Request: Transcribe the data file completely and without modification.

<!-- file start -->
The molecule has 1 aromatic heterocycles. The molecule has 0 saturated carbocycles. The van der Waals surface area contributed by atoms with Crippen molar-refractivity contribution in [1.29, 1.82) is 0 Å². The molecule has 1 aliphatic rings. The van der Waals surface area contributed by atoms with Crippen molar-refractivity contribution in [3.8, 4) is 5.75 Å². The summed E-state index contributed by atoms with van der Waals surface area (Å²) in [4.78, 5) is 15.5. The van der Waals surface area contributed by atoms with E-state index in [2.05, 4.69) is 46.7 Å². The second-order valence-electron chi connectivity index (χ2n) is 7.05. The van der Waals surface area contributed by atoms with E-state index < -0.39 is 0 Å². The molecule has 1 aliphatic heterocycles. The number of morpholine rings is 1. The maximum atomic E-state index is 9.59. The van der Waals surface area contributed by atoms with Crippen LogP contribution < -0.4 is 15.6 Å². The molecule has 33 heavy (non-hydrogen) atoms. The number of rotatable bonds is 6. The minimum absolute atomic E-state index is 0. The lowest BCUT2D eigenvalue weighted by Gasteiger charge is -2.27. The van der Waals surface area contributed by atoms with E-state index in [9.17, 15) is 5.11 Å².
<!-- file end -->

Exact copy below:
The molecule has 1 aromatic heterocycles. The molecule has 0 saturated carbocycles. The van der Waals surface area contributed by atoms with Crippen molar-refractivity contribution in [1.29, 1.82) is 0 Å². The molecule has 1 aliphatic rings. The van der Waals surface area contributed by atoms with Crippen molar-refractivity contribution in [3.8, 4) is 5.75 Å². The summed E-state index contributed by atoms with van der Waals surface area (Å²) in [4.78, 5) is 15.5. The van der Waals surface area contributed by atoms with E-state index in [2.05, 4.69) is 46.7 Å². The second-order valence-electron chi connectivity index (χ2n) is 7.05. The van der Waals surface area contributed by atoms with E-state index < -0.39 is 0 Å². The molecule has 1 aliphatic heterocycles. The number of morpholine rings is 1. The maximum atomic E-state index is 9.59. The van der Waals surface area contributed by atoms with Crippen LogP contribution < -0.4 is 15.6 Å². The molecule has 33 heavy (non-hydrogen) atoms. The number of rotatable bonds is 6. The minimum absolute atomic E-state index is 0. The lowest BCUT2D eigenvalue weighted by Gasteiger charge is -2.27. The van der Waals surface area contributed by atoms with E-state index in [9.17, 15) is 5.11 Å².